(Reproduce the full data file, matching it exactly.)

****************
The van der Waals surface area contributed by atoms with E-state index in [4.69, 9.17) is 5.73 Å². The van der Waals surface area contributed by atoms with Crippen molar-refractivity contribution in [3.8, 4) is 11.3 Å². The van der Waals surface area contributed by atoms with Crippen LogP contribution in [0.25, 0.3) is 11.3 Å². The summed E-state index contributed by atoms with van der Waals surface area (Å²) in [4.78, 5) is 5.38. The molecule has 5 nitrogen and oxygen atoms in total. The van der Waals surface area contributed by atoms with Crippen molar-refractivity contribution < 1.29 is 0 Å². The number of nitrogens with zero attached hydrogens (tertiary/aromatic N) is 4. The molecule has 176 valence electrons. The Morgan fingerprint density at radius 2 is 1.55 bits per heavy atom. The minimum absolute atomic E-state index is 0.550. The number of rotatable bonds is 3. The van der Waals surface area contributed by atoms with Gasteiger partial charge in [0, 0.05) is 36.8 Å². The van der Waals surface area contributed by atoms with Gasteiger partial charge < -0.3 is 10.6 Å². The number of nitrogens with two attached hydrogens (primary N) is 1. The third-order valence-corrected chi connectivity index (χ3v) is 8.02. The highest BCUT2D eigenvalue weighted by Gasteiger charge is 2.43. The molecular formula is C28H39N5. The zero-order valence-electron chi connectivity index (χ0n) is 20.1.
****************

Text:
The van der Waals surface area contributed by atoms with E-state index in [4.69, 9.17) is 5.73 Å². The van der Waals surface area contributed by atoms with Crippen molar-refractivity contribution in [3.8, 4) is 11.3 Å². The van der Waals surface area contributed by atoms with Crippen LogP contribution in [0.25, 0.3) is 11.3 Å². The summed E-state index contributed by atoms with van der Waals surface area (Å²) in [4.78, 5) is 5.38. The molecule has 5 nitrogen and oxygen atoms in total. The van der Waals surface area contributed by atoms with Crippen molar-refractivity contribution < 1.29 is 0 Å². The number of nitrogens with zero attached hydrogens (tertiary/aromatic N) is 4. The molecule has 176 valence electrons. The Morgan fingerprint density at radius 2 is 1.55 bits per heavy atom. The minimum absolute atomic E-state index is 0.550. The number of rotatable bonds is 3. The van der Waals surface area contributed by atoms with Gasteiger partial charge in [0, 0.05) is 36.8 Å². The van der Waals surface area contributed by atoms with Gasteiger partial charge < -0.3 is 10.6 Å². The number of nitrogens with two attached hydrogens (primary N) is 1. The third-order valence-corrected chi connectivity index (χ3v) is 8.02. The highest BCUT2D eigenvalue weighted by Gasteiger charge is 2.43. The molecular formula is C28H39N5. The zero-order valence-electron chi connectivity index (χ0n) is 20.1.